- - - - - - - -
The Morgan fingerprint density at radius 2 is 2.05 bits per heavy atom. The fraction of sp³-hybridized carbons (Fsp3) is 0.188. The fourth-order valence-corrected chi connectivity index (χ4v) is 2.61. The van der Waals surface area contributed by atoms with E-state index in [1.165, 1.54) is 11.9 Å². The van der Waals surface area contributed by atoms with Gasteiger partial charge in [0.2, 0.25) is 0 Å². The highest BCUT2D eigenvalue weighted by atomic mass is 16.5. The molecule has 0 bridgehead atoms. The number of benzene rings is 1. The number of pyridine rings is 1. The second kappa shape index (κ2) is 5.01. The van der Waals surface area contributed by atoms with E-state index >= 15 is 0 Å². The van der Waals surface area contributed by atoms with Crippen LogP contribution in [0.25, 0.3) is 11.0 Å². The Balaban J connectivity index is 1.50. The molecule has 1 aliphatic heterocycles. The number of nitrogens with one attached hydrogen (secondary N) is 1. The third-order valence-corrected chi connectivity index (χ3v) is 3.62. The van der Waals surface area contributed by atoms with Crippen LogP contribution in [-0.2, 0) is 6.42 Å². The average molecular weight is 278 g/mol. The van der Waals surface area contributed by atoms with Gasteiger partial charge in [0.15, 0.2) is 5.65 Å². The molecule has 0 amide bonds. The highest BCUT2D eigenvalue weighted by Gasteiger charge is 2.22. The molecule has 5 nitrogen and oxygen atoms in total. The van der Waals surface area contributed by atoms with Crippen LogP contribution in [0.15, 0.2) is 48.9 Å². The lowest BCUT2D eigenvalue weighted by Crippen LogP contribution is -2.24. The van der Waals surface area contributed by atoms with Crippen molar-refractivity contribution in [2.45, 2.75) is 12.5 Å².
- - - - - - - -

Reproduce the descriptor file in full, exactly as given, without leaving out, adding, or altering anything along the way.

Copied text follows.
The Morgan fingerprint density at radius 2 is 2.05 bits per heavy atom. The fraction of sp³-hybridized carbons (Fsp3) is 0.188. The fourth-order valence-corrected chi connectivity index (χ4v) is 2.61. The van der Waals surface area contributed by atoms with E-state index in [1.165, 1.54) is 11.9 Å². The van der Waals surface area contributed by atoms with Gasteiger partial charge in [0.2, 0.25) is 0 Å². The highest BCUT2D eigenvalue weighted by atomic mass is 16.5. The molecule has 0 bridgehead atoms. The number of benzene rings is 1. The number of pyridine rings is 1. The second kappa shape index (κ2) is 5.01. The van der Waals surface area contributed by atoms with E-state index >= 15 is 0 Å². The van der Waals surface area contributed by atoms with Crippen LogP contribution in [0.25, 0.3) is 11.0 Å². The Balaban J connectivity index is 1.50. The molecule has 1 aliphatic heterocycles. The number of nitrogens with one attached hydrogen (secondary N) is 1. The third-order valence-corrected chi connectivity index (χ3v) is 3.62. The van der Waals surface area contributed by atoms with Crippen LogP contribution in [-0.2, 0) is 6.42 Å². The average molecular weight is 278 g/mol. The van der Waals surface area contributed by atoms with Gasteiger partial charge in [0.15, 0.2) is 5.65 Å². The molecule has 0 amide bonds. The highest BCUT2D eigenvalue weighted by Gasteiger charge is 2.22. The molecule has 5 nitrogen and oxygen atoms in total. The van der Waals surface area contributed by atoms with Crippen LogP contribution in [0.15, 0.2) is 48.9 Å². The lowest BCUT2D eigenvalue weighted by Crippen LogP contribution is -2.24. The van der Waals surface area contributed by atoms with Crippen molar-refractivity contribution in [2.45, 2.75) is 12.5 Å².